Short story ‘A Colorful Evening’ published!

A short story titled ‘A Colorful Evening’ written by me has had the good fortune of getting published online in the bi-monthly literary e-journal Muse India, issue 42 Mar-Apr 2012.

I had been notified by the editor beforehand and was looking forward to the story appearing in the forthcoming issue. As March 01 dawned here in the Unites States, I dreamed of it vividly as I lay asleep. In the dream, I was checking my iPhone eagerly to view my published story. I saw the link to the story on the homepage of the e-journal but my name was spelled in a wrong manner. For no sensible reason – in spite of the story being an online content and being the same on all devices – I pulled out the iPad in my dream and checked that as well but of course, it was the same incorrect name. Finally, I slipped out of the dream, opened my sleepy eyes, navigated through my iPhone and there it was (with the name spelled correctly, of course). Wow! Was that the fastest ever ‘dream-come-true’ or what?!

Anyway, here is an excerpt from the story, a teaser-trailer, if you will. For the full movie, please go to:

http://www.museindia.com/regularcontent.asp?issid=42&id=3262

Excerpt from ‘A Colorful Evening’:

                                                                         ******

The boy has an idea. He jumps from the raised platform below the ledge and runs inside, planning to return with small pieces of bread.

“Why did you leave me so soon?” Father is asking the ceiling softly, as he swallows a mouthful of whiskey in the darkening living room. Languidly, through half-closed eyes, he watches his son scurry into the kitchen and out again with something between his small clenched fists.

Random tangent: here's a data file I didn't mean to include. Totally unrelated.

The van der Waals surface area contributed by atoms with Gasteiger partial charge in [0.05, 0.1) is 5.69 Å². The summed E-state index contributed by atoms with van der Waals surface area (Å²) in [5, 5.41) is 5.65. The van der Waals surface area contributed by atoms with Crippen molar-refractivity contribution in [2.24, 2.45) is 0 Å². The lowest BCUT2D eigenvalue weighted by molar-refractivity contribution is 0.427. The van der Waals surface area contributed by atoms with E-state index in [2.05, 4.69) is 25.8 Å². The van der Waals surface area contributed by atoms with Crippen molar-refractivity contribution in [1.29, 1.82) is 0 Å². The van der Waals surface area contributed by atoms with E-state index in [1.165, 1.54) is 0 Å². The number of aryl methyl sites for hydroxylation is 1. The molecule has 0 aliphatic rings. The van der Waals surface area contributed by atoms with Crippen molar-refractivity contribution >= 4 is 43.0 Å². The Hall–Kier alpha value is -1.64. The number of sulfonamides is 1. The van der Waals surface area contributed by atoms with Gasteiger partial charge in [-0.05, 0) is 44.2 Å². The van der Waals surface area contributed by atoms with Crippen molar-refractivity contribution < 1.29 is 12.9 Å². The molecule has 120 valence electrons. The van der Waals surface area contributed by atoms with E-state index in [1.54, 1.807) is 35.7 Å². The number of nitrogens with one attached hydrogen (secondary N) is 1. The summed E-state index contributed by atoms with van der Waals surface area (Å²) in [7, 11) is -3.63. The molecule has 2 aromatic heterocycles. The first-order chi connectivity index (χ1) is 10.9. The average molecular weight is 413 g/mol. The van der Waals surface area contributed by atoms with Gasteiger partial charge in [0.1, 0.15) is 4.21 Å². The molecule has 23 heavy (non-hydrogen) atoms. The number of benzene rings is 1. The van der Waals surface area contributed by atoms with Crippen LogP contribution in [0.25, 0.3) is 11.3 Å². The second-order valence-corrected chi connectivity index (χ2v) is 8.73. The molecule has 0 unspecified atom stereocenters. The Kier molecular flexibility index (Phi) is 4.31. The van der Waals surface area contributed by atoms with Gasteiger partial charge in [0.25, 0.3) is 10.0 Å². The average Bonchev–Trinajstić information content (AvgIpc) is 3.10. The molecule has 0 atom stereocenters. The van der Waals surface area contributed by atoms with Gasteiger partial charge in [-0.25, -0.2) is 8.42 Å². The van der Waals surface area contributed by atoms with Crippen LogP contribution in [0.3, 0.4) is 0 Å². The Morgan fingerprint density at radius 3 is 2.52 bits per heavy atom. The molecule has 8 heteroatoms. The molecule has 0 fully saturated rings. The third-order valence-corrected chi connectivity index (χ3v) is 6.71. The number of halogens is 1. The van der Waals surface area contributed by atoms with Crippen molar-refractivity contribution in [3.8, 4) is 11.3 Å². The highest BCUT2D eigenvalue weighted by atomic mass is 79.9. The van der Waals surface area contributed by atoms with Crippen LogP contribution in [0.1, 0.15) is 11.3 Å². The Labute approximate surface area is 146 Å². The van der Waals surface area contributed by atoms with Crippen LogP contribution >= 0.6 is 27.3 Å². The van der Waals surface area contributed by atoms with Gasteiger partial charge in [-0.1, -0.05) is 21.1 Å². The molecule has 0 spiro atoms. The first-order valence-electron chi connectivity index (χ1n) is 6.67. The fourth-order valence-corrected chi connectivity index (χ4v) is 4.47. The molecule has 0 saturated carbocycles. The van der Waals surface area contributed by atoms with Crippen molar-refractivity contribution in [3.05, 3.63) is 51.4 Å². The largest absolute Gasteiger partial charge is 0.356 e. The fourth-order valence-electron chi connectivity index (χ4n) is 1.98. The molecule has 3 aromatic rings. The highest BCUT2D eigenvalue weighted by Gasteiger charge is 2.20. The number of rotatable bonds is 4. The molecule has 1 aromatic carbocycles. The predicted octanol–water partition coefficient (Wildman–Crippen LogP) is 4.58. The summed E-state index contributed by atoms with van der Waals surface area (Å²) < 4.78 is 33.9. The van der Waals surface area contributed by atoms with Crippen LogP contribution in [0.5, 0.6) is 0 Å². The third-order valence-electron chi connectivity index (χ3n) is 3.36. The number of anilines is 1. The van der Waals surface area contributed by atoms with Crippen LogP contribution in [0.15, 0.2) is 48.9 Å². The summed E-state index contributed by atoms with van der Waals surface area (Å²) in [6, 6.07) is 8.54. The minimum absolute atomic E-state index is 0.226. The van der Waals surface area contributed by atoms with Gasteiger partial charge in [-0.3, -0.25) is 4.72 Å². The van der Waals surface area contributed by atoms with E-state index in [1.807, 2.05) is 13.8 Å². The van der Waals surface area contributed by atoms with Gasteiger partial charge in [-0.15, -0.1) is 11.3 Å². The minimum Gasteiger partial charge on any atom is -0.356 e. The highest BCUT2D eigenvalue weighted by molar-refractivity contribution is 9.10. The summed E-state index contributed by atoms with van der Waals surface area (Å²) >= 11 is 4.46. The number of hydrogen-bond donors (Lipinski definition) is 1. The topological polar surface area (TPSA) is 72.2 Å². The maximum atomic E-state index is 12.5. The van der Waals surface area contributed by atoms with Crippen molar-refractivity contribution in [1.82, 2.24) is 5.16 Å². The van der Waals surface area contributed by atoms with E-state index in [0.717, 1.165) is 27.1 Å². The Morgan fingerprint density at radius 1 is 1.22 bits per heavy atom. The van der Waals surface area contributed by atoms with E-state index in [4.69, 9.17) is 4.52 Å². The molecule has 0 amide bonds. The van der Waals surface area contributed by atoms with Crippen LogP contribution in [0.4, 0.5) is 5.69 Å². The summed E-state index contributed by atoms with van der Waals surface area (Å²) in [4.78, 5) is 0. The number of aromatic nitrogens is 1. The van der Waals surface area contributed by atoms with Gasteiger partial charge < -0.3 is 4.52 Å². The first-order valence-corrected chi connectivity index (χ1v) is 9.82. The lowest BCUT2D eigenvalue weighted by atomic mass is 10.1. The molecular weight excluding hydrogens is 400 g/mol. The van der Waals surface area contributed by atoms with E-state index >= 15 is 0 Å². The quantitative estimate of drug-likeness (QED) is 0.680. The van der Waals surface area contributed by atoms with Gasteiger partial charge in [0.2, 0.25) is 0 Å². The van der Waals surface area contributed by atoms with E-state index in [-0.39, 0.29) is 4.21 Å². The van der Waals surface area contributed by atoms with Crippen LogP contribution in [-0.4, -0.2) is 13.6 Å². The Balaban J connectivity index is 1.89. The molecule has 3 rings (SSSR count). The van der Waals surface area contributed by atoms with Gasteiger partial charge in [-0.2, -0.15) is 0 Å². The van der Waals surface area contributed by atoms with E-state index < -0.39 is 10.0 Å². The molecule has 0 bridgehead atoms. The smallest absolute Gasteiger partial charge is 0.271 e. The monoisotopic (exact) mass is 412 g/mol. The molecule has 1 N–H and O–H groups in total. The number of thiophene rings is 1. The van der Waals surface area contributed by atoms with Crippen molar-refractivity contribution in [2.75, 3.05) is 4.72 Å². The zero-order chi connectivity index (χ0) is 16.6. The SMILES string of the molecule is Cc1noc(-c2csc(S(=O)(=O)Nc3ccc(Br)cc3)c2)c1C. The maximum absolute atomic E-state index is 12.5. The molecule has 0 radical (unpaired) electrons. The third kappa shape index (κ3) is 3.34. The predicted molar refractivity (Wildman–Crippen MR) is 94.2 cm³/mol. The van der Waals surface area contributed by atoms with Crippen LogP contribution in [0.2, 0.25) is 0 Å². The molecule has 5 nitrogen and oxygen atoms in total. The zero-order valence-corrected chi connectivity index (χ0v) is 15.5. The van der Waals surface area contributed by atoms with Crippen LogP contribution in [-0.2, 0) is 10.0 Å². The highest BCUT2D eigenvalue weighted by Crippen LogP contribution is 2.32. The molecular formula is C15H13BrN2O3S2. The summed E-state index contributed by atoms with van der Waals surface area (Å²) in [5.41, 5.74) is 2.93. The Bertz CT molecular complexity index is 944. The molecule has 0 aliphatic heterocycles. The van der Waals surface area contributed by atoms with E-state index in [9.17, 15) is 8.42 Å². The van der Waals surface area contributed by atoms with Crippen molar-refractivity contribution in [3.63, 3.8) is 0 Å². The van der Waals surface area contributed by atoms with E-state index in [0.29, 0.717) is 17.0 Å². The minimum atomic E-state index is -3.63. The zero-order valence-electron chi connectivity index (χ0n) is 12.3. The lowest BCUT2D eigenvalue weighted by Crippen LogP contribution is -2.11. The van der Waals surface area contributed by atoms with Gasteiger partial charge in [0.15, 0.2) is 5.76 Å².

“Come here, little birds, have some food.” The boy stretches out a hand and coaxes the pigeons on the ledge.

The birds look at him with tilted necks and beady eyes while pacing up and down. He climbs up over the platform and onto the ledge. The earthen pots are in his way. He leans over a dry twig in the pot in front of him and reaches out to the birds. They fly away in terror just as his foot slips and he begins to wobble forward.

                                                                         ******

Published Story in Muse India

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About Dancing Fingers Singing Keypad

This blogger is someone whose fingers itch to dance, coaxing the keypad to sing. For years, I kept saying that writing for me was a mere hobby. And then, just like the lead characters of a typical romantic movie it finally dawned upon me just how much I love this form of art and how I simply cannot live without it. And then we lived happily ever after ... or tried to, for isn't there the following saying? “Writing is torture. Not writing is torture. The only thing that feels good is having written." Originally from India, I reside in California, USA with my husband and little daughter and work as a software engineer. (I’ve got to be practical, the aforementioned love of my life doesn’t pay for food yet and it doesn’t hurt that I enjoy computer programming.) With the title loosely inspired by the Oscar-winning Chinese film “Crouching Tiger, Hidden Dragon“, this blog, “Dancing Fingers, Singing Keypad” welcomes viewers …err… readers to savor the performances of its “characters”.